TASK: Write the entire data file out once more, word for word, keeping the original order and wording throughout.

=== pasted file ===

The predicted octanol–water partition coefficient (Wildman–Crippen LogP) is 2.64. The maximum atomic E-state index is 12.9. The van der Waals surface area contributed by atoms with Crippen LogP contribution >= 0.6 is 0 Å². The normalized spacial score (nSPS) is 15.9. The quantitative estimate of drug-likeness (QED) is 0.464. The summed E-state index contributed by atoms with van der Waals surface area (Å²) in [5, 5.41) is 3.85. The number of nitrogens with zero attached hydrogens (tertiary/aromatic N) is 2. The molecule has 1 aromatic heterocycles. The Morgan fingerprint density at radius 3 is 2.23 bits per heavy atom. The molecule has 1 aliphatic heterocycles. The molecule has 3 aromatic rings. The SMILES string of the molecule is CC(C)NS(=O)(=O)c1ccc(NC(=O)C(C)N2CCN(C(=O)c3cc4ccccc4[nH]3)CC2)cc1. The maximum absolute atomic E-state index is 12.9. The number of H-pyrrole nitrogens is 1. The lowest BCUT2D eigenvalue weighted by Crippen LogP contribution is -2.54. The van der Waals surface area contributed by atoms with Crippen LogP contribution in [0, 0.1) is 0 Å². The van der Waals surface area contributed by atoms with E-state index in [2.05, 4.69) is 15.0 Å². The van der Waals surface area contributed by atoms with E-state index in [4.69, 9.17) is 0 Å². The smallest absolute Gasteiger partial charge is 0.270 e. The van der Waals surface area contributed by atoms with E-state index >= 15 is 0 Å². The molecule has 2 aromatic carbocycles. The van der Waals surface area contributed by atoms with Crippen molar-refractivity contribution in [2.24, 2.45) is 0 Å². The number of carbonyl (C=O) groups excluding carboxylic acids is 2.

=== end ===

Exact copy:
The predicted octanol–water partition coefficient (Wildman–Crippen LogP) is 2.64. The maximum atomic E-state index is 12.9. The van der Waals surface area contributed by atoms with Crippen LogP contribution >= 0.6 is 0 Å². The normalized spacial score (nSPS) is 15.9. The quantitative estimate of drug-likeness (QED) is 0.464. The summed E-state index contributed by atoms with van der Waals surface area (Å²) in [5, 5.41) is 3.85. The number of nitrogens with zero attached hydrogens (tertiary/aromatic N) is 2. The molecule has 1 aromatic heterocycles. The Morgan fingerprint density at radius 3 is 2.23 bits per heavy atom. The molecule has 1 aliphatic heterocycles. The molecule has 3 aromatic rings. The SMILES string of the molecule is CC(C)NS(=O)(=O)c1ccc(NC(=O)C(C)N2CCN(C(=O)c3cc4ccccc4[nH]3)CC2)cc1. The maximum absolute atomic E-state index is 12.9. The number of H-pyrrole nitrogens is 1. The lowest BCUT2D eigenvalue weighted by Crippen LogP contribution is -2.54. The van der Waals surface area contributed by atoms with Crippen LogP contribution in [0, 0.1) is 0 Å². The van der Waals surface area contributed by atoms with E-state index in [2.05, 4.69) is 15.0 Å². The van der Waals surface area contributed by atoms with E-state index in [4.69, 9.17) is 0 Å². The smallest absolute Gasteiger partial charge is 0.270 e. The van der Waals surface area contributed by atoms with E-state index >= 15 is 0 Å². The molecule has 2 aromatic carbocycles. The van der Waals surface area contributed by atoms with Crippen molar-refractivity contribution in [2.24, 2.45) is 0 Å². The number of carbonyl (C=O) groups excluding carboxylic acids is 2.